It is usual that the characterization of the 210Pb and 7Be aroundtheworld is performed taking as reference one sampling station thatrepresents the behaviour of both radionuclides in a determinatedarea (Rulik et al., 2009). However, there is a lack in the knowledge ofthe local differences in the 7Be and 210Pb behaviour in small areas,which, due to the different origin of both radionuclides, would in-crease the knowledge about local meteorological conditions.The Gulf of Cdiz (southwestern Iberian Peninsula) is extendedabout 320 km fromCape Saint Vincent (Portugal) to Gibraltar, and itis enclosed by the southern Iberian and northern Moroccan mar-gins, west of Gibraltar Strait. This area highlights by the confluenceof two completely different meteorological areas: Atlantic andMediterranean, being also determined the meteorological condi-tions by the presence of two main orographic elements: the Gua-dalquivir valley and the Strait of Gibraltar. It is very suitable for themeasurement of 210Pb and 7Be in surface air under the influence ofair masses with different origins, i.e., maritime (either from theAtlantic Ocean or the Mediterranean Sea) and continental (fromNorthern Spain and north of Africa). Therefore, the combination ofthese facts suggests that 7Be and 210Pb could present differentbehaviour in this area, and makes this place an optimal site fordetecting the mesoscale differences in the 7Be and 210Pb behaviour.

    Therefore, the aim of this study is to provide a detailed analysisabout the mesoscale variations of 7Be and 210Pb concentrations in acomplex area of southwestern Iberian Peninsula. With this pur-pose, the 210Pb and 7Be activity concentrations in surface aerosolsand in bulk deposition samples have been determined at twosampling stations (El Carmen and Puerto Real) during a period ofabout 2.5 years (November 2009eDecember 2011). The differenceshave been investigated based on the relationship between activityconcentrations in surface air and depositional flux of 7Be and 210Pbin each sampling station; deposition velocities of the aerosols ob-tained through 7Be and 210Pb concentrations in the air surfaceaerosols and the total deposition fluxes, and finally, relationshipbetween the 7Be and 210Pb activity concentrations in surface air anddepositional fluxes with temperature and rainfall.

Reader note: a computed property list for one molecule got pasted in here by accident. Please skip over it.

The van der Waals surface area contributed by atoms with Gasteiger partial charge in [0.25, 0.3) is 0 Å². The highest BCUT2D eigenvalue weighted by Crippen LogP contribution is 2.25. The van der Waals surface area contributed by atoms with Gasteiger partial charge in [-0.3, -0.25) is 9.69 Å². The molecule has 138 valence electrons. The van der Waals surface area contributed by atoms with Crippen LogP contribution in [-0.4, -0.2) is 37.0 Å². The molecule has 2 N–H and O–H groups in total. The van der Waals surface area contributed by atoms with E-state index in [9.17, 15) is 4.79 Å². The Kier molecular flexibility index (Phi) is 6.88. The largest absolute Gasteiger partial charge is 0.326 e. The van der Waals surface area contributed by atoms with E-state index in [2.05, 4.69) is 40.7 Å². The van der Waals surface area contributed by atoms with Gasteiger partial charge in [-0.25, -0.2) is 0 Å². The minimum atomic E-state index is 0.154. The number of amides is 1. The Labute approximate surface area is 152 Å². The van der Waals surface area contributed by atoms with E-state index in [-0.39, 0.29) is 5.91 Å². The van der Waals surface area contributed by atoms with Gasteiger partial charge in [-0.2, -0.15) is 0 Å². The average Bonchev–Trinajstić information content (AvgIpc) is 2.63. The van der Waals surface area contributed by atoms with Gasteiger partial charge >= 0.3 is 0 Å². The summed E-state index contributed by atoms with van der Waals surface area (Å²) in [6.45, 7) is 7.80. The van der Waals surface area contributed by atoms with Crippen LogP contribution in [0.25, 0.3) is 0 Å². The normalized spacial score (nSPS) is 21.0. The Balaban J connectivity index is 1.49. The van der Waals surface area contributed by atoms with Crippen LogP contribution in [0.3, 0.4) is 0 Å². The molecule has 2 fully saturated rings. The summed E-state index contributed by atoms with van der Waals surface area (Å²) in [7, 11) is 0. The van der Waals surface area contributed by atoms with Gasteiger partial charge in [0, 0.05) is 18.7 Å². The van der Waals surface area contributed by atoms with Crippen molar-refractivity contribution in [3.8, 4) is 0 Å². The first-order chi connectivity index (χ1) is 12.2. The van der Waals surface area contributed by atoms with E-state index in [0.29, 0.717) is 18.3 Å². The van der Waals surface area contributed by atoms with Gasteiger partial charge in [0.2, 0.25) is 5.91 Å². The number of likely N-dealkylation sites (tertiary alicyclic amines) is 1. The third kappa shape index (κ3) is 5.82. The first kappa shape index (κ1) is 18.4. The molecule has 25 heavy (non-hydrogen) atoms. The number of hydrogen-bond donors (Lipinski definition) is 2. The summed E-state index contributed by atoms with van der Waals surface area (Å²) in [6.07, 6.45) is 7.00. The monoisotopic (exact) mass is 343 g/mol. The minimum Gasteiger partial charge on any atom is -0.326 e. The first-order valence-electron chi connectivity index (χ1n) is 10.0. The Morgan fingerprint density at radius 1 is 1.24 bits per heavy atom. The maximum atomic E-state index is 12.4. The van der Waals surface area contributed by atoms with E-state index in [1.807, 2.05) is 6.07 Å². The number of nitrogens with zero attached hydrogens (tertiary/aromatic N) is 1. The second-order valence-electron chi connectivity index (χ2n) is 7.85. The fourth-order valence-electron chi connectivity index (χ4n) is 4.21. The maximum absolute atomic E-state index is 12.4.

2. Materials and methods

    2.1. Study area and sampling

    The activity of 7Be and 210Pb has been determined in the PM10fractions of air surface aerosols at two different locations in thesouth-western Iberian Peninsula (Fig. 1); El Carmen (code EC)station (located at Huelva city) and Puerto Real (located at Cadiz)station (code PR). El Carmen is an urban monitoring stationlocated a certain distance (200 m) from the traffic emission sourcesin Huelva city (371600700 N, 65502700 W) and approximately 3 kmfrom an industrial chemical complex, while Puerto Real is situatedin an industrial area close to Cdiz city (363104900N, 61204500W).